Time: Tue Dec 02 14:08:25 1997
To: <pnpj@db1.cc.rochester.edu>
From: Paul Andrew Mitchell [address in tool bar]
Subject: Genetic Defects Make People Smell like Rotting Fish





I can't stand it.  Please don't make
me wait any longer.  Pleeeeze!!!


Can it be transmitted via modems?  8-]

/s/ Paul Mitchell

At 10:24 AM 12/2/97 -0400, you wrote:
>When all seems dark and dim, just remember--it could be worse. 
>Genetic Defects Make People Smell like
>               Rotting Fish
>               AP
>               02-DEC-97
>               NEW YORK (AP) Two competing teams of scientists have
>identified genetic defects that cause
>               "fish-odor syndrome," a distressing disease that makes people
>smell like rotting fish. 
>               People with the uncommon disorder can be ridiculed as
>children and grow up to be lonely and
>               depressed. 
>               "These people lose jobs, they lose friends, they're often
>very isolated," said Dr. Eileen Treacy of
>               McGill University in Montreal, who led one of the teams that
>found the flaws in a single gene. 
>               Robert L. Smith of the Imperial College School of Medicine in
>London, a member of the other group,
>               told of a woman who divorced her husband because she thought
>he was not keeping himself clean.
>               When she learned he had the disorder, "she was full of
>remorse," he said. 
>               No cure is known for fish-odor syndrome, although avoiding
>certain foods and taking antibiotics can
>               help. The new work might lead to better therapies,
>researchers said. 
>               The British research team, led by Ian R. Phillips of the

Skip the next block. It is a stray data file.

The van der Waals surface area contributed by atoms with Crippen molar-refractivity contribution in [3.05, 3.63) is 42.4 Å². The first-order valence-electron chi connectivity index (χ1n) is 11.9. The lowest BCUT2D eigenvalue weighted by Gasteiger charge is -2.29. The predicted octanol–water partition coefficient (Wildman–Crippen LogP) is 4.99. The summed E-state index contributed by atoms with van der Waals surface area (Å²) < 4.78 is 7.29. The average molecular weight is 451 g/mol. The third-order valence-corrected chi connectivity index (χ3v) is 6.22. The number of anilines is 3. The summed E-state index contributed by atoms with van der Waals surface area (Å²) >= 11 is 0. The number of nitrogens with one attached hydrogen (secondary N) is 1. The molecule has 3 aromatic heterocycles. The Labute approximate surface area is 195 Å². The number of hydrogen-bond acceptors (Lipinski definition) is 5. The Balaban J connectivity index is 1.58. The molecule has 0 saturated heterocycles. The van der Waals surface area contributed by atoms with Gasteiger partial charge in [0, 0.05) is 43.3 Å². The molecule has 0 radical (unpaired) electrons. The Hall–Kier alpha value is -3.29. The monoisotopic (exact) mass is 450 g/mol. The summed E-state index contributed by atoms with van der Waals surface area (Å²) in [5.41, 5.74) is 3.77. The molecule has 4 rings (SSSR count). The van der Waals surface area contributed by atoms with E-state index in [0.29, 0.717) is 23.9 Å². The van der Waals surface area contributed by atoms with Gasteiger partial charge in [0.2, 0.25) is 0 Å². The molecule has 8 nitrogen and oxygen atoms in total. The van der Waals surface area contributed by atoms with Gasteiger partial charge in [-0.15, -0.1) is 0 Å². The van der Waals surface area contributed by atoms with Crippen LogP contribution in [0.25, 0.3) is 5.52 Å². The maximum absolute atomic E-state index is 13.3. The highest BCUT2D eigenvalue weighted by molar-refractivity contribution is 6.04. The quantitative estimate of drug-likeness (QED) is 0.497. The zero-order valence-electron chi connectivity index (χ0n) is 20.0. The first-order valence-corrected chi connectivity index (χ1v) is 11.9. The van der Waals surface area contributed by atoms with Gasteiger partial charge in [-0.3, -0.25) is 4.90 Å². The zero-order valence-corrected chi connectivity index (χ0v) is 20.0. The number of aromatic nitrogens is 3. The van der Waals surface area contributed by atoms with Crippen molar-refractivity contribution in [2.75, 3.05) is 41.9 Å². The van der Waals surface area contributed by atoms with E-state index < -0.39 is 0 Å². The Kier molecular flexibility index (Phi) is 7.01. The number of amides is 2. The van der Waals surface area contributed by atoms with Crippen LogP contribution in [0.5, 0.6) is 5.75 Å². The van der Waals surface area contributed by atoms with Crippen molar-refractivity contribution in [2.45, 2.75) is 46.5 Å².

>University of London, reports its work in the
>               December issue of the journal Nature Genetics. Treacy's
>results were presented last month at a
>               genetics meeting. 
>               It's not clear how common fish-odor syndrome is. Smith said
>it is mentioned in some ancient
>               literature and even caught the attention of Shakespeare, who
>in "The Tempest" describes a character
>               with "a very ancient and fish-like smell." 
>               The newly found defects sabotage production of effective
>forms of an enzyme called FMO3. The
>               liver needs that enzyme to process a smelly protein called
>TMA or trimethylamine, which is
>               produced by bacteria in the gut. When TMA goes unprocessed,
>it seeps out in a person's breath and
>               perspiration, causing the offensive body odor. 
>               People with the disorder are told to avoid eating fish from
>the sea, eggs, liver and other foods that
>               contain raw materials for making TMA. They can also take
>antibiotics, but only intermittently, to
>               reduce production of the stench. 
>               Everybody has two copies of the FMO3 gene, one inherited from
>each parent. The disorder arises
>               when both copies are defective. 
>               It appears shortly after birth. Mothers find an affected baby
>"smells a bit odd" and may bathe the
>               child several times a day in the next few months, Smith said.
>The baby's bedroom may have a
>               "heavy, slightly objectionable smell, particularly around the
>curtains and furnishings," he said. 
>               Later, in school, the child is often ridiculed as "Stinky" or
>"Fishy," said Smith, who said children
>               have been forced to leave schools because of the derision. 
>               Some affected people reach their teens without finding out
>why their peers are avoiding them,
>               knowing only "there's something wrong about them that they
>don't understand," Smith said. 
>               Many affected people go into jobs where they can work alone.
>Some start smoking heavily to try to
>               disguise the smell, Smith said. 
>               "It's an awful condition for them to have to live with,
>particularly teen-agers and young people
>               trying to make their lives and careers," Smith said. "They
>labor under this disadvantage. It's a dead
>               weight on them." 
>                Copyright 1997 & The Associated Press. All rights reserved.
>This material may not be published, broadcast, rewritten, or
>                                          redistributed. 
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